To better see all uses of the word
Moby Dick
please enable javascript.

Used In
Moby Dick
Show Multiple Meanings
Go to Book Vocabulary

unspecified meaning
  • From that hour I clove to Queequeg like a barnacle; yea, till poor Queequeg took his last long dive.
  • He sees no black sky and raging sea, feels not the reeling timbers, and little hears he or heeds he the far rush of the mighty whale, which even now with open mouth is cleaving the seas after him.

  • Show more
  • For, as when the red-cheeked, dancing girls, April and May, trip home to the wintry, misanthropic woods; even the barest, ruggedest, most thunder-cloven old oak will at least send forth some few green sprouts, to welcome such glad-hearted visitants; so Ahab did, in the end, a little respond to the playful allurings of that girlish air.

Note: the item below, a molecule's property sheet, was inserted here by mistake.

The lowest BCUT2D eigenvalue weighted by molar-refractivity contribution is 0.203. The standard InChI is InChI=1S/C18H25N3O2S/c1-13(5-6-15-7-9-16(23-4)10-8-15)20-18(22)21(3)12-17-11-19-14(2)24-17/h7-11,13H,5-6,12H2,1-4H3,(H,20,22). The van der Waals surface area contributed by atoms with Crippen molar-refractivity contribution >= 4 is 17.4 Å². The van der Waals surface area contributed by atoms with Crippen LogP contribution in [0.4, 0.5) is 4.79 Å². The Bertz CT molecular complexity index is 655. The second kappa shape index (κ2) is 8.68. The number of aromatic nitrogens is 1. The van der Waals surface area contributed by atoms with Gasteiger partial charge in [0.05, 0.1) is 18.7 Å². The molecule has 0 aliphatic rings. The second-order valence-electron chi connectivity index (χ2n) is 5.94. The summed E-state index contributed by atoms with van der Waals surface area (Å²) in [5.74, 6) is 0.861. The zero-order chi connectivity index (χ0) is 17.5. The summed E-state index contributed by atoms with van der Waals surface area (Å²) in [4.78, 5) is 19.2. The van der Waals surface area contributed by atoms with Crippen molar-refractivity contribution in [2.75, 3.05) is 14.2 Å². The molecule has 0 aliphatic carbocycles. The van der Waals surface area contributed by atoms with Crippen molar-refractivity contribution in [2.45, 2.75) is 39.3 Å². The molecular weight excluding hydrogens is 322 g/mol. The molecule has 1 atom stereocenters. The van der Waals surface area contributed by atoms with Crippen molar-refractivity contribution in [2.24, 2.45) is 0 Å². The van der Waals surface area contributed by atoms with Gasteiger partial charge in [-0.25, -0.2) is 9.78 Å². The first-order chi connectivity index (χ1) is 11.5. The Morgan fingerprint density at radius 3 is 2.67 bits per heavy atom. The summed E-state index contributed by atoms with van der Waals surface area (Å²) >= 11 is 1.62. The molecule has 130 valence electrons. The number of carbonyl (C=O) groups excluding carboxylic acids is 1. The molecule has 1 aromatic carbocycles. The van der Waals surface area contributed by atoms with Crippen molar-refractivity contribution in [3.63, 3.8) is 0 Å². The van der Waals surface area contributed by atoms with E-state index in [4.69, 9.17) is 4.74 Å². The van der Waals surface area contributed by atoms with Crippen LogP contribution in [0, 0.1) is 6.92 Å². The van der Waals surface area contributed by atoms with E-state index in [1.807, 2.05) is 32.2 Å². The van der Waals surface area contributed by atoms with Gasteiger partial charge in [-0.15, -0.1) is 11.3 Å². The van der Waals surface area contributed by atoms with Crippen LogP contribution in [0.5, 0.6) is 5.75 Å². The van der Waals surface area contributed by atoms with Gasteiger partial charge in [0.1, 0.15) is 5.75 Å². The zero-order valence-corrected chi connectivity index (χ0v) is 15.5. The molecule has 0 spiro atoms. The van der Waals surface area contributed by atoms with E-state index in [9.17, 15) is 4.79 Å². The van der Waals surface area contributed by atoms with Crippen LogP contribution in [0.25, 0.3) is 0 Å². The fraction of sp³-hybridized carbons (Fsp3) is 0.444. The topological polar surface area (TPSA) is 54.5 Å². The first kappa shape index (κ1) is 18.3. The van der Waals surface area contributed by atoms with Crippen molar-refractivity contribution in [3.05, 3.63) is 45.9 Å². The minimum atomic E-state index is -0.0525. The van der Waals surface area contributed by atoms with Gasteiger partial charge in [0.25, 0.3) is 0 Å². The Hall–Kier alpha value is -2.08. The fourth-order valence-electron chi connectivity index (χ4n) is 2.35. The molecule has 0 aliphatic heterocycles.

• He gave the word; and still gazing round him, was steadily lowered through the cloven blue air to the deck.
  • From the vibrating line extending the entire length of the upper part of the boat, and from its now being more tight than a harpstring, you would have thought the craft had two keels—one cleaving the water, the other the air—as the boat churned on through both opposing elements at once.
  • Unlike the straight perpendicular twin-jets of the Right Whale, which, dividing at top, fall over in two branches, like the cleft drooping boughs of a willow, the single forward-slanting spout of the Sperm Whale presents a thick curled bush of white mist, continually rising and falling away to leeward.

  • There are no more uses of "cleave" in the book.

To see samples from other sources, click a word sense below:
as in: cleave through Define
to split something -- especially with violent force or: to cut through something
as in: cleave to Define
to hold firmly to something -- such as an object, a person or idea
Show Multiple Meanings
Go to Book Vocabulary . . . enhancing vocabulary while reading